Released: February 16, 2009
the romance of this past Valentine’s Day included a precious
gift for your special someone, don’t forget — whether
it’s a family heirloom, a diamond engagement ring or a new
watch — to consider protecting your investment with insurance.
It’s important to know your options when it comes to insuring
fine jewelry (including family heirlooms) against theft, damage or
loss. This is especially relevant for the 10 percent of U.S. couples
who will get engaged on Valentine’s Day. The Louisiana Department
of Insurance offers the following tips for evaluating your insurance
options for covering your jewelry.
1. Find Out What Coverage You Already Have
With most homeowners
and renter’s insurance policies, jewelry
is often included as a type of personal property you can insure.
However, the coverage might not be enough. Even if your policy allows
you to insure jewelry, many policies set a limit on the amount of
coverage and might not protect against all incidents. Given the sentimental
value of certain jewelry, consumers need to be covered in all situations.
• Homeowners and renter’s
insurance policies have a maximum coverage limit for the combined
value of all of your jewelry,
and this limit might be only a fraction of the value of your item(s).
• Most policies will protect against theft; however, you also might
be able to protect against damage or loss.
Review your policy or check with your insurance agent to find out
the scope of your current coverage. If it is insufficient, purchase
a separate policy for the item or add an endorsement onto your existing
policy. You should also talk with your insurance agent or company
about how a jewelry loss would affect your existing insurance premium.
If it would increase your premium, it might make sense to purchase
a separate policy.
2. Have Your Jewelry Appraised and Documented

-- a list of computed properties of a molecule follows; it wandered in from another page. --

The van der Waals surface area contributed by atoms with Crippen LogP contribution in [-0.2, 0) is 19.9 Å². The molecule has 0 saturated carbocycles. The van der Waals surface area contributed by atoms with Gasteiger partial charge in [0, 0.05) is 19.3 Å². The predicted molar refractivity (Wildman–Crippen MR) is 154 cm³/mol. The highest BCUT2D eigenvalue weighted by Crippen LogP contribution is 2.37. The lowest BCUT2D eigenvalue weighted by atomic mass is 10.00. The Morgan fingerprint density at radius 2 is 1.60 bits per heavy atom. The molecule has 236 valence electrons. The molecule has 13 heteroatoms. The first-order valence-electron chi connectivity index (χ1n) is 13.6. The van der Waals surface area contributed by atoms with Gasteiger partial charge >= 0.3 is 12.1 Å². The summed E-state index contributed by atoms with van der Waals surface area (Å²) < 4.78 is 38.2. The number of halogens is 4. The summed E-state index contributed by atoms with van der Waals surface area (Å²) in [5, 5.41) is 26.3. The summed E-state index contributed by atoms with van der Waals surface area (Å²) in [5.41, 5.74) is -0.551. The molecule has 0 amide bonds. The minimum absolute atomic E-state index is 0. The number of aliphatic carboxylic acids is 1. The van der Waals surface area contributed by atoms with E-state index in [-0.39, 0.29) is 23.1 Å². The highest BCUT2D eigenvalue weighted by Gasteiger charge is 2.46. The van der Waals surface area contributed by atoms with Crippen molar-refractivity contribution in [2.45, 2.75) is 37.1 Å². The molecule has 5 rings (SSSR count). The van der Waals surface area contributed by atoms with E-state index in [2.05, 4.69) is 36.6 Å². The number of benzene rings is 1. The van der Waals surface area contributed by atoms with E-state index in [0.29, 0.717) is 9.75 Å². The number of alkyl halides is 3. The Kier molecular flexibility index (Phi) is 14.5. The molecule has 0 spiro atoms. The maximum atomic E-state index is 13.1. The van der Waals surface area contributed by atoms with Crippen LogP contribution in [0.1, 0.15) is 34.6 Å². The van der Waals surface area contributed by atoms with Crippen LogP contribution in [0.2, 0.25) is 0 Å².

To ensure you have the right amount of coverage, you need to determine
the value of your items. In many cases, insurers will require an
appraisal as a condition for providing coverage for your jewelry.
Some jewelers provide an appraisal with your purchase that you can
use for your policy; however, these appraisals can be inflated, so
you might want to consider getting an independent appraisal. It is
also a good idea to have your jewelry re-appraised periodically to
ensure accurate coverage. You should also keep photos of each item
and a copy of the appraisal in your home inventory in case you need
to file a claim.
3. Know All the Factors That Affect Your Coverage
The dollar value
of the item has the most influence on your premium and deductible,
is why an accurate appraisal is important.
The dollar value is generally the risk factor that insurers use to
determine how much to charge for jewelry coverage. However, for very
expensive pieces of jewelry, whether you have secure storage for
your item and how often the item is worn might also affect your policy.
Items that are worn daily, such as wedding and engagement rings,
carry more risk due to more exposure to loss or damage. Items worn
only on special occasions statistically will have less risk of theft,
damage or loss. Although dollar value affects the premium cost the
most, your insurer might also take into consideration these other
factors. Don’t forget to ask if you qualify for discounts if
you have a home safe, an alarm system or safety deposit box.
4. Things to Consider When Choosing Your Policy
around for the best coverage for your items. Ask about options,
such as not
having a deductible for jewelry, to help evaluate
• Double-check to ensure your policy covers theft, loss and damage.
• Find out if the coverage applies worldwide or if it is limited to
Know the difference between replacement coverage and actual cash
value coverage. Replacement coverage replaces the item with a similar
piece of jewelry that is equal in value. Actual cash value coverage
provides a cash amount equal to the value of your item as agreed
upon in your policy.
Check Out the Company
Once you think
you know which policy will provide the best coverage for you, check
the insurance company. For help with your research,
contact the Department of Insurance at 1-800-259-5300 to review the
’s financial and claims history.
Stop. Call. Confirm.
If you are unsure about the insurance company or agent you are dealing
with, STOP before signing any paperwork or writing a check; CALL
the Louisiana Department of Insurance; and CONFIRM the company or
agent offering insurance is legitimate and licensed in Louisiana.
If you have questions, are confused about your insurance policy,
or need more information about auto, home, life and health insurance
options, contact the Department of Insurance for assistance. Visit
www.ldi.state.la.us to find answers to your questions or call toll-free